There is heart to this film, though. The genuinely pathetic folkloric music duels with Maddin's theme: the show tune "The Song Is You." It recalls the happy days, before death, jealousy and drink broke up Chester, Roderick and Fyodor's family. The song becomes mutated, soaked in much razzle and dazzle by Chester's chorus of hired international ringers.

Maddin has created a symbolic satire of what really happened to popular music. The roots of musical comedy tunes were gospel, blues and Jewish laments. Broadway and Hollywood took the forgotten suffering of unknown musicians and polished it up as a mass-consumption pain reliever during the 1930s.

But Maddin's film isn't cranky. The melancholy House of Fyodor overflows with poseurs. The father is a flag-waving Canadian, uselessly flaunting his nationalism on the edge of the mighty U.S. of A. His sharpy son Chester claims to be an American. "You have the stink of America on you," quavers the old man.

And Roderick is a spurious Serbian. (One of Maddin's magic lines: "I never was truly myself, until I walked the streets of Belgrade.") The film shows up the peevish stylized anti-Americanism of Lars von Trier in Dogville. The Saddest Music in the World gets down to cases about the fraudulent, stagy side of nationalism and how the same music that characterizes a country also caricatures it.

Noam Gonick's documentary on Maddin, Waiting for the Twilight, notes that Maddin's film education came from marathon viewings of scratched prints from the University of Winnipeg library. Maddin has always tried to throw a veil on his images. He re-creates the poor visual condition of great films--a stance guaranteed to throw even more viewers off than his berserk plots and flamboyant performances.

In films such as Tales From the Gimli Hospital and Careful, Maddin has summed up the burnished yet decayed look of old silent films, with their mixed luminescence and rot. His movies look faded and dark, as if they've been vinegaring in their obscure tins. The Saddest Music in the World would have been easier for an audience to understand if Maddin had taken the easy way: just re-created the familiar nailed-to-the-floor camera style of the early sound musicals, using the standard Hollywood studio lighting of the time, as spotless as a coffee-shop counter.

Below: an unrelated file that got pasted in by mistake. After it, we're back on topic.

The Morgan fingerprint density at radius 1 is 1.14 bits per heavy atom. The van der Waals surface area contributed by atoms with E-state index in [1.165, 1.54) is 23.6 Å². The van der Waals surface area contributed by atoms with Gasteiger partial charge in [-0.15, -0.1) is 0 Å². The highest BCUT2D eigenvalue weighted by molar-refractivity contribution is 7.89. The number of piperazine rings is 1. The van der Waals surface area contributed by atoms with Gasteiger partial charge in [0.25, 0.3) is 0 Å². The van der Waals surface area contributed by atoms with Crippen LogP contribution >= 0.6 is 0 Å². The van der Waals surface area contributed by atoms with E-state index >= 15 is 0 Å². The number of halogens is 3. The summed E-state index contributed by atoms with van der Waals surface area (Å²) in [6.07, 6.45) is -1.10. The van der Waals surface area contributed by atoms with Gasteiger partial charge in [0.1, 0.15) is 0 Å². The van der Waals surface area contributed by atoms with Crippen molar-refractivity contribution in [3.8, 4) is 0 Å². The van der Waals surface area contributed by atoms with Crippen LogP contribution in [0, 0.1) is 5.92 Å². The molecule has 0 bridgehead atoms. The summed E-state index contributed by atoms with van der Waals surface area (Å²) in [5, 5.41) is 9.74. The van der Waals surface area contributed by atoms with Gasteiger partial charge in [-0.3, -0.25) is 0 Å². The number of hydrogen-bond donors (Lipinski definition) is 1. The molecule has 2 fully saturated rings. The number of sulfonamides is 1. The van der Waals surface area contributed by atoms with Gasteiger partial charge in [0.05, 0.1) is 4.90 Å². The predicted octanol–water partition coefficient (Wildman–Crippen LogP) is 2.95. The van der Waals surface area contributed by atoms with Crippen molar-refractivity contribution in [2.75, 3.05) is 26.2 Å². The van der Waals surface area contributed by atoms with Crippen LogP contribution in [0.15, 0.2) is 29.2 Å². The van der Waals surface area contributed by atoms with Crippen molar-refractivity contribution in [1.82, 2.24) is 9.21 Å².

While The Saddest Music in the World includes expressionist montages--the so called "Vorkapitch Shot"--mostly it's conducted in the studio-bound murk of an old silent movie, complete with foggy, cardboardy sets. Maddin is rapt with silent film, and that makes him in the minority right there.

Silent-film star Lillian Gish commented that if you saw silent film juxtaposed with sound, you'd think that the former came later. Silent film was a pure cinema of images, without language, with intertitles that could be changed to any of the world's tongues. I'm hardly arguing we should turn back the clock, but the advent of sound turned cinema into a Tower of Babel. Today, the primacy of the English language in movies is dominating everything in its path.

It's only human nature to forget sorrow, to deny it; it's particularly American to renounce it utterly, as if it never existed. That's what The Saddest Music in the World is about--melting-pot amnesia. On the threshold of domination by American film, there's one Canadian making work about his fears for the future, by lavishing a mix of laughter and tenderness over cinema's past.


The Saddest Music in the World (Unrated; 99 min.), directed by Guy Maddin, written by Maddin, Kazuo Ishiguro and George Toles, photographed by Luc Montpellier and starring Isabella Rossellini and Mark McKinney, opens Friday.


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From the May 19-25, 2004 issue of Metro, Silicon Valley's Weekly Newspaper.